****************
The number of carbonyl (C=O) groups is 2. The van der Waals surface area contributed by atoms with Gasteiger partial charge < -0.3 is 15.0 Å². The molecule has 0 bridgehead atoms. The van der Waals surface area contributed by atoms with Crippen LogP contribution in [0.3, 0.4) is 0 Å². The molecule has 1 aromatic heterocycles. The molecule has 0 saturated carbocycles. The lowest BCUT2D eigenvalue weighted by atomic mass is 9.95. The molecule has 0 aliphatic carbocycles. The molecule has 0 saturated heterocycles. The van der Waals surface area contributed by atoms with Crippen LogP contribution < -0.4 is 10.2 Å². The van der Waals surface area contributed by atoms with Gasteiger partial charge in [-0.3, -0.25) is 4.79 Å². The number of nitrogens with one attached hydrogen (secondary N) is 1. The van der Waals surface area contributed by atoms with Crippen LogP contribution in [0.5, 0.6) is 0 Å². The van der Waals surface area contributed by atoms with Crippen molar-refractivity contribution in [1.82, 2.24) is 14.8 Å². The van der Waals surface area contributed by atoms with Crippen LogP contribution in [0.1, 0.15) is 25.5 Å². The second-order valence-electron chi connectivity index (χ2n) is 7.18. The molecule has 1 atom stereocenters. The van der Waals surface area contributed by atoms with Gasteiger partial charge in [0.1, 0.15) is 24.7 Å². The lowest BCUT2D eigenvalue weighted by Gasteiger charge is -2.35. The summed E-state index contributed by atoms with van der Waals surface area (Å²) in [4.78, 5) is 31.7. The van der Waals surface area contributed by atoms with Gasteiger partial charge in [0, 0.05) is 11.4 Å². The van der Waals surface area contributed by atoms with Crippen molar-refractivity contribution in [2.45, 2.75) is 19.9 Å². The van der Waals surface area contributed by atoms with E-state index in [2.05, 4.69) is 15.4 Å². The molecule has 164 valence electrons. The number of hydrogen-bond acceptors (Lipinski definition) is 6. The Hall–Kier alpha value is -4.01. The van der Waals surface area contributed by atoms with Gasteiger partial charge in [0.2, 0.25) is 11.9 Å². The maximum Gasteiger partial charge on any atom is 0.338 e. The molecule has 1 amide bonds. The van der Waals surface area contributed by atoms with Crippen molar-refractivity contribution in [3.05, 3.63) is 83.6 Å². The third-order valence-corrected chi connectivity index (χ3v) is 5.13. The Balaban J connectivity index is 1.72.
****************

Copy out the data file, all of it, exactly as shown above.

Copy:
The number of carbonyl (C=O) groups is 2. The van der Waals surface area contributed by atoms with Gasteiger partial charge < -0.3 is 15.0 Å². The molecule has 0 bridgehead atoms. The van der Waals surface area contributed by atoms with Crippen LogP contribution in [0.3, 0.4) is 0 Å². The molecule has 1 aromatic heterocycles. The molecule has 0 saturated carbocycles. The lowest BCUT2D eigenvalue weighted by atomic mass is 9.95. The molecule has 0 aliphatic carbocycles. The molecule has 0 saturated heterocycles. The van der Waals surface area contributed by atoms with Crippen LogP contribution < -0.4 is 10.2 Å². The van der Waals surface area contributed by atoms with Gasteiger partial charge in [-0.3, -0.25) is 4.79 Å². The number of nitrogens with one attached hydrogen (secondary N) is 1. The van der Waals surface area contributed by atoms with Crippen LogP contribution in [0.5, 0.6) is 0 Å². The van der Waals surface area contributed by atoms with Crippen molar-refractivity contribution in [1.82, 2.24) is 14.8 Å². The van der Waals surface area contributed by atoms with Crippen LogP contribution in [0.1, 0.15) is 25.5 Å². The second-order valence-electron chi connectivity index (χ2n) is 7.18. The molecule has 1 atom stereocenters. The van der Waals surface area contributed by atoms with Gasteiger partial charge in [0.1, 0.15) is 24.7 Å². The lowest BCUT2D eigenvalue weighted by Gasteiger charge is -2.35. The summed E-state index contributed by atoms with van der Waals surface area (Å²) in [4.78, 5) is 31.7. The van der Waals surface area contributed by atoms with Gasteiger partial charge in [0, 0.05) is 11.4 Å². The van der Waals surface area contributed by atoms with Crippen molar-refractivity contribution in [2.45, 2.75) is 19.9 Å². The van der Waals surface area contributed by atoms with E-state index in [2.05, 4.69) is 15.4 Å². The molecule has 164 valence electrons. The number of hydrogen-bond acceptors (Lipinski definition) is 6. The Hall–Kier alpha value is -4.01. The van der Waals surface area contributed by atoms with Gasteiger partial charge in [0.2, 0.25) is 11.9 Å². The maximum Gasteiger partial charge on any atom is 0.338 e. The molecule has 1 amide bonds. The van der Waals surface area contributed by atoms with Crippen molar-refractivity contribution in [3.05, 3.63) is 83.6 Å². The third-order valence-corrected chi connectivity index (χ3v) is 5.13. The Balaban J connectivity index is 1.72.